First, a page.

Using statistical criteria such as partial correlations could help get all possible variables and choose the best between them.

To determine whether a variable should be included in a model because it has a significant weight, the Wald test statistic it is applied. The test results from testing the null hypothesis H_0:β_i=0, against the alternative H_1:β_i0.

Significance levels for the proposed model indicate that all p-values (values of significance) have high significance (p-value = 0.0000 <5%), although the intercept the research allows in future to include better variables.

While the score obtained, with the proposed variables, the logit transformation of Equation 16 is applied to obtain the probability of default calculated (PD C ).

The interpretation of the coefficients is by measuring the variation of the estimated logit model for a unit change in the explanatory variable given. So, if HIST increases in one unit of default, the estimated logit increases in 2.75 units, suggesting a positive relationship to the PD C .

Otherwise, if limite de credito, %PAGO y PAGO1 is greater each time, so the PD C decreases, due to higher solvency and/or payment capacity. Thus, the credit theory is applied correctly in the econometric regression posed by logit estimation. The opportunities in the logit models are calculated using logistic regression or odds, i.e. by an antilogaritmical transformation of β#e^β.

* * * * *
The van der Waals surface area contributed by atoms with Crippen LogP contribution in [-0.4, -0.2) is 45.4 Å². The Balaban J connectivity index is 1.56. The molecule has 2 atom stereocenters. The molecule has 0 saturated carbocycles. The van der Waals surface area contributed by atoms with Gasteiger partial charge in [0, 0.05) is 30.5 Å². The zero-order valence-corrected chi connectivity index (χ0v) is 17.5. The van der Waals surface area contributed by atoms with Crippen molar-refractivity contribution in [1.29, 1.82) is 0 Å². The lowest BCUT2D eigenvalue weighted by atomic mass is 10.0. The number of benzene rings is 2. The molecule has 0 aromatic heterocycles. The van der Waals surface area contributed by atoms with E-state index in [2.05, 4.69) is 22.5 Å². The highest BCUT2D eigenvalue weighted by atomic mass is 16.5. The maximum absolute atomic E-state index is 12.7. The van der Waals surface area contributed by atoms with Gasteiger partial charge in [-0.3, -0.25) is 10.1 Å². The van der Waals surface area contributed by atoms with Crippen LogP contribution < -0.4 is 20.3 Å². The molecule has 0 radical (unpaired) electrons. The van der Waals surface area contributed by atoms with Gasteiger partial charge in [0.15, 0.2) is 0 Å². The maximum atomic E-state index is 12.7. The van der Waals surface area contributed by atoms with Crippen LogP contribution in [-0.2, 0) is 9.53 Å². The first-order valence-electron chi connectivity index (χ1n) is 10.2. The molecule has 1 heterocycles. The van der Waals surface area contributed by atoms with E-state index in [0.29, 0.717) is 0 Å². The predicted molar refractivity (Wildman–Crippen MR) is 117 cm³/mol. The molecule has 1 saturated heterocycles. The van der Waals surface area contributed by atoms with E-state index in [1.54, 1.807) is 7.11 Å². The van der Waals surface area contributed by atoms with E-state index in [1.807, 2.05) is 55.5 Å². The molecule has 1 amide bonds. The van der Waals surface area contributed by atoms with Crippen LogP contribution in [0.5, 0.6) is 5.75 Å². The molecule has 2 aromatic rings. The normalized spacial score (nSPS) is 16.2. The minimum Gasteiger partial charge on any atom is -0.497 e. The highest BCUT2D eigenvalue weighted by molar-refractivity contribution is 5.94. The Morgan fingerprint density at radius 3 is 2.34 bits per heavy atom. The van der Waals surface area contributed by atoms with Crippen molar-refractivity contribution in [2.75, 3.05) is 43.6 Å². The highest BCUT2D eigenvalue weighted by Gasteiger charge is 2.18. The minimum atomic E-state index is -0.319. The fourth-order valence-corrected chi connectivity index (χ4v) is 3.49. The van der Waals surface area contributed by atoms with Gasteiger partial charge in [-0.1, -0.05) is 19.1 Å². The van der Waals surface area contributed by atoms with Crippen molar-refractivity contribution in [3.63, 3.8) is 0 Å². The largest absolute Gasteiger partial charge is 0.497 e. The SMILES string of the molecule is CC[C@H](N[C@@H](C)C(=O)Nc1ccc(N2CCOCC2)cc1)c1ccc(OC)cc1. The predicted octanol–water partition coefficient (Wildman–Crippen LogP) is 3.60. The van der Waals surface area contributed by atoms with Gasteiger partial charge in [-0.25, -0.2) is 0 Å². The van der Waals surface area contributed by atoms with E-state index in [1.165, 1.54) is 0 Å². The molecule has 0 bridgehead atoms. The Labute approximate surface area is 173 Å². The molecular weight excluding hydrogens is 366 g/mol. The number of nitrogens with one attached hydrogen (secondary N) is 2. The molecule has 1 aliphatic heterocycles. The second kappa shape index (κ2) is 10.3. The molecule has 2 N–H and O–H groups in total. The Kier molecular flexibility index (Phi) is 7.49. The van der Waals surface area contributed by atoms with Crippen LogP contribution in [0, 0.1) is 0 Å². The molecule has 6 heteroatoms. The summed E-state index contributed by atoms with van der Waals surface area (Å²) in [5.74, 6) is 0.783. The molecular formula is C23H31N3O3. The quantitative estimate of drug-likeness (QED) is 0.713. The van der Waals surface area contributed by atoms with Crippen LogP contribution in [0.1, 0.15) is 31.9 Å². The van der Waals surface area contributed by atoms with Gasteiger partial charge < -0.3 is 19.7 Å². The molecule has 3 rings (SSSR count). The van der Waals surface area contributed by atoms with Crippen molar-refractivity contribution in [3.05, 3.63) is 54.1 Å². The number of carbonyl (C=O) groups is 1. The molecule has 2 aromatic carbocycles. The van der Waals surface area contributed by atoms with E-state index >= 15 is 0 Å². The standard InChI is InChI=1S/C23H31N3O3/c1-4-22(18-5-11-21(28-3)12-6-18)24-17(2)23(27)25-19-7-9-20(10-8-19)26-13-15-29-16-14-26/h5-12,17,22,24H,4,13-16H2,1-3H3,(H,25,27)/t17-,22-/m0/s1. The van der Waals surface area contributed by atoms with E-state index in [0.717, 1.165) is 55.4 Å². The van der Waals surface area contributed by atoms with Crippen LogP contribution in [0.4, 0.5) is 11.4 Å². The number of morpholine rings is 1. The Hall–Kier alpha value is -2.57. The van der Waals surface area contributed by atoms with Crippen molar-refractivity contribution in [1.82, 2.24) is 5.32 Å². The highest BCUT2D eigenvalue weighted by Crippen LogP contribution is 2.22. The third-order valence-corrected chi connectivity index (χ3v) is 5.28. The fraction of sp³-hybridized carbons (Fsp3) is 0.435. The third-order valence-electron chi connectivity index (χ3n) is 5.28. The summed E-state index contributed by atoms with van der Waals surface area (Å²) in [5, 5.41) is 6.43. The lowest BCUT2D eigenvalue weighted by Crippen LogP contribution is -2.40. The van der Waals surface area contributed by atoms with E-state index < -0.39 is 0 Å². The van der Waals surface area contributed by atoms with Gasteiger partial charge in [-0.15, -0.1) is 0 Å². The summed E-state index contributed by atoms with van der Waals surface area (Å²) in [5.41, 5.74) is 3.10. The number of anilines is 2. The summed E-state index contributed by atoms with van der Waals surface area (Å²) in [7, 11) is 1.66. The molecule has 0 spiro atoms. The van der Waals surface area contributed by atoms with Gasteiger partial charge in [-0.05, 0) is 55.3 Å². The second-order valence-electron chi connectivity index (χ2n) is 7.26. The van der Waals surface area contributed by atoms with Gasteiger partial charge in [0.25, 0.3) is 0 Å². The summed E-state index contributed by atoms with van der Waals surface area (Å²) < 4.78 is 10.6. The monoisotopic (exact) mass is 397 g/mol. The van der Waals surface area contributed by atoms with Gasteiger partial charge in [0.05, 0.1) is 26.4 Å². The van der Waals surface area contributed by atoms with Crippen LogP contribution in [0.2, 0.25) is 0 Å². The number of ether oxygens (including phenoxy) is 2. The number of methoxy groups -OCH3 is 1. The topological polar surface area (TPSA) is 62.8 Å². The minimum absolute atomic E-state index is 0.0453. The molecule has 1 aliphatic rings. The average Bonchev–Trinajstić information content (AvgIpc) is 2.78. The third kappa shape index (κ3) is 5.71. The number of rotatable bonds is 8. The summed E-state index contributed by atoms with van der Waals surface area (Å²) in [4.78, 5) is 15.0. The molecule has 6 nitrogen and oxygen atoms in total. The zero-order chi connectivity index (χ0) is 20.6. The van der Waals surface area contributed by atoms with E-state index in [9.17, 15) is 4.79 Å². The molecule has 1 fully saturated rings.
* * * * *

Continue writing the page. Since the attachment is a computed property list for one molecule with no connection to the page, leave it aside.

Figure 1 indicates generally a good distribution and minimal observations outside the normal behavior from other observations.

Source; prepared with the SAS Enterprise Guide 7.1 package, based on logistic regression and logit distribution.

Figure 1 Score Logit Distribution and Probability of Default, Proposed Model for Revolving Loans 

The figure above shows an optimum distribution, because in most of the observations there are no elements outside the normal behavior.

The average PD obtained by the CNBV methodology is 42.7%, however it is interesting to validate the model proposed (PD C ) in this research, if there is an optimum logit distribution and with attachment to the theorical behavior. The average PD C is 52%, i.e. 9.3% more than the PD of the current regulation (CNBV).

Also, the results obtained show that the PD according to the current methodology of CNBV is higher in A-1 and C-1 risks levels than proposed model, according to the category of bad customer (more than two months of defaults).

With the model proposed were obtained results of PD C higher in most of risk levels, due to the SOFOMERS sector as part of IMFRs is more risk than big banking institutions in México, indicating that the proposed model for SOFOMERS has no relation to the model of PD used by big banks.

So, with the proposed model any bad revolving loan managed in SOFOMER sector, it would be classified better and more realistic than the current model of PD issued by CNBV.